The early signs in futures trading suggest a cautious start for Wall Street next week, with the S&P 500 likely to consolidate after reaching another record in the previous session, driven by major tech players.

The trajectory ahead hinges on the performance of the “Magnificent 7” – Alphabet, Amazon.com, Apple, Meta Platforms, Microsoft, Nvidia, and Tesla – in achieving robust revenue growth in 2024, according to David Kostin, chief U.S. equity strategist at Goldman Sachs.

While factors such as hedge fund positioning, antitrust lawsuits, and macroeconomic shifts may influence these stocks, Kostin emphasizes that the key driver will be the sales growth of these seven companies. Analysts anticipate a collective sales growth of 12% CAGR through 2026 for the Magnificent 7, outpacing the 3% CAGR for the rest of the S&P 500.

The expected expansion of margins, particularly a 256 basis points increase over the next three years, sets the stage for higher profits, surpassing the rest of the market.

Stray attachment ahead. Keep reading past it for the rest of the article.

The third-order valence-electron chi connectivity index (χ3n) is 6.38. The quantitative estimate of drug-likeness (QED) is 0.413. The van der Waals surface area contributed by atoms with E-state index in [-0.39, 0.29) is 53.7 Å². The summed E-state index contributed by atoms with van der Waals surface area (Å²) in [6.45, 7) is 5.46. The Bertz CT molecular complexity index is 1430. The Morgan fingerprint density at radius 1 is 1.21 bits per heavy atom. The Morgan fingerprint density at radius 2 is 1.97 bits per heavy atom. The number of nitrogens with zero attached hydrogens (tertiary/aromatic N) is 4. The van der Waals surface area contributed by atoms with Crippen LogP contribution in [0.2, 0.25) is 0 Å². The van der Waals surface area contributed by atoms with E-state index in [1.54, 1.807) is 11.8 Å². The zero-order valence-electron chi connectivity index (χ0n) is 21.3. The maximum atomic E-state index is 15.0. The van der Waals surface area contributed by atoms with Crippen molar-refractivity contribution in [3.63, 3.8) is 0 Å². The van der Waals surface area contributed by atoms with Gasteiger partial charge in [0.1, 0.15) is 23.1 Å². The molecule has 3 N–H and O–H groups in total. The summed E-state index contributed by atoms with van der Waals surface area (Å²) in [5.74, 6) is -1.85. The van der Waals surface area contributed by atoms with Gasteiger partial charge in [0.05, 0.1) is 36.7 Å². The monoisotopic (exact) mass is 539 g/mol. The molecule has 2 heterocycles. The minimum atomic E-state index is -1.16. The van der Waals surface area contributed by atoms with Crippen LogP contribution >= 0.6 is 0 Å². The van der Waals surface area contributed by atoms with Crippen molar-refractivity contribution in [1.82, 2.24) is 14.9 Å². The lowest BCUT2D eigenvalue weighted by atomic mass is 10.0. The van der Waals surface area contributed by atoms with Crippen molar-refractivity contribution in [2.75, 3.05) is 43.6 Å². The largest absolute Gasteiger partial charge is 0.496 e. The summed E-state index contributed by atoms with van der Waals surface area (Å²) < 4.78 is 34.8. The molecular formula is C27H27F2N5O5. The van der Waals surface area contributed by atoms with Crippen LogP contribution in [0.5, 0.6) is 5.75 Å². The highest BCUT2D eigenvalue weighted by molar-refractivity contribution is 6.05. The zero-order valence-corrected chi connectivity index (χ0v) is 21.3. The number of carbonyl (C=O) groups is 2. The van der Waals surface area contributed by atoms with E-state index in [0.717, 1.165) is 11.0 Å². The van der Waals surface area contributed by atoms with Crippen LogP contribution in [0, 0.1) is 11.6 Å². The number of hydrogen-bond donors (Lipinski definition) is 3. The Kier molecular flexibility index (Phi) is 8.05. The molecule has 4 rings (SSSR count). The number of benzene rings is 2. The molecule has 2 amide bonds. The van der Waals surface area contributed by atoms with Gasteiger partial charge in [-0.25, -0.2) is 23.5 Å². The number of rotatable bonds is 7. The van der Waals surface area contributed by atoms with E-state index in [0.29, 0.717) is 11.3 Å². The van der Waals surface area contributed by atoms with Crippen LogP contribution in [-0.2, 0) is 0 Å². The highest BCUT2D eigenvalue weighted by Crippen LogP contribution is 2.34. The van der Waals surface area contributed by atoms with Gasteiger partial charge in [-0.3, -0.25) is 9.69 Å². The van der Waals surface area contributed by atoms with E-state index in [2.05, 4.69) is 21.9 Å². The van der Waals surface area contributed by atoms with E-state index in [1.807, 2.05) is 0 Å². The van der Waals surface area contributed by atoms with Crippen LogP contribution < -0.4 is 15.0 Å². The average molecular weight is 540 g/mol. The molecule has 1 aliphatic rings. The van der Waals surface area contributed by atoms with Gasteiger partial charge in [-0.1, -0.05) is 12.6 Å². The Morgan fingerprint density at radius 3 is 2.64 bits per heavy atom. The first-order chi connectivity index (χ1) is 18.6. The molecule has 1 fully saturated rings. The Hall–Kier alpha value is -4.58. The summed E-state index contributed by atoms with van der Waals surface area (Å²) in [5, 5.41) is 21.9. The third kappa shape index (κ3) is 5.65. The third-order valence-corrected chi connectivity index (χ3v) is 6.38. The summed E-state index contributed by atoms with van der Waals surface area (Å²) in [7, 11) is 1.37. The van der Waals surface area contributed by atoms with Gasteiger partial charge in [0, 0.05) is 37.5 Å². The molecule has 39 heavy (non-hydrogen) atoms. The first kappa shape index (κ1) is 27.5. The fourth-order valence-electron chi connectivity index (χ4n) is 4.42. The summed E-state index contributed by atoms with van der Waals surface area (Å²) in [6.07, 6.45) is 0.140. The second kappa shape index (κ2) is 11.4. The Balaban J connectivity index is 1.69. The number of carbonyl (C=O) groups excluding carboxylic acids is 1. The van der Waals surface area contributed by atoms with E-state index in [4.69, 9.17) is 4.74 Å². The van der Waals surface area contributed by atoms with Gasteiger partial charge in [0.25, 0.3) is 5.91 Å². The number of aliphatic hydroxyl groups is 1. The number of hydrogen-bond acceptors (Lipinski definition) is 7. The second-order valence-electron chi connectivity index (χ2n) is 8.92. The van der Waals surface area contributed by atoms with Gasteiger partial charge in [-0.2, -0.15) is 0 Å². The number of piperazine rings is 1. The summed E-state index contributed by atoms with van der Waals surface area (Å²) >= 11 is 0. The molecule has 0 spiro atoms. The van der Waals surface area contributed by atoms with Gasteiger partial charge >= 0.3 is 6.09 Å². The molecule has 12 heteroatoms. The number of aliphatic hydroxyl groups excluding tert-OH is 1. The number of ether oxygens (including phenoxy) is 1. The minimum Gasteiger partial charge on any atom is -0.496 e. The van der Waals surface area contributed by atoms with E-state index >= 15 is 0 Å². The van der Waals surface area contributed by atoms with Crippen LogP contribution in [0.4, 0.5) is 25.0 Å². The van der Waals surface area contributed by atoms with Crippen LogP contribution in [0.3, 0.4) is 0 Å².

However, it’s crucial to note that the Magnificent 7 are not uniform in their trajectories. Variances exist, such as Nvidia’s projected 31% annual sales growth compared to Apple’s 6%, and recent downward adjustments in Tesla’s sales forecasts.

Concerns about the seemingly elevated valuations of big tech are addressed by Kostin, who argues that the current 63% P/E premium is notably lower than the peak premium of 103% in 2021. Additionally, these stocks exhibit lower valuations than during the Tech Bubble in 2000.

Goldman emphasizes that the surge in big tech is not solely driven by valuation multiples but is substantiated by improved earnings. Over the past few years, the Magnificent 7 delivered a 28% annualized return, with 27 percentage points attributed to earnings growth, underscoring the group’s fundamental strength.

Big tech’s appeal also lies in its newfound resistance to interest rate fluctuations. Despite historically benefiting from falling yields, the sector outperformed even in a high bond yield environment due to robust balance sheets and elevated margins.

However, Goldman’s optimistic outlook concludes with a cautionary note, drawing parallels to past periods of tech exuberance. Investors are warned against placing blind faith in consensus estimates, as historical instances show significant deviations between forecasted and actual performance, leading to underperformance compared to the broader market.

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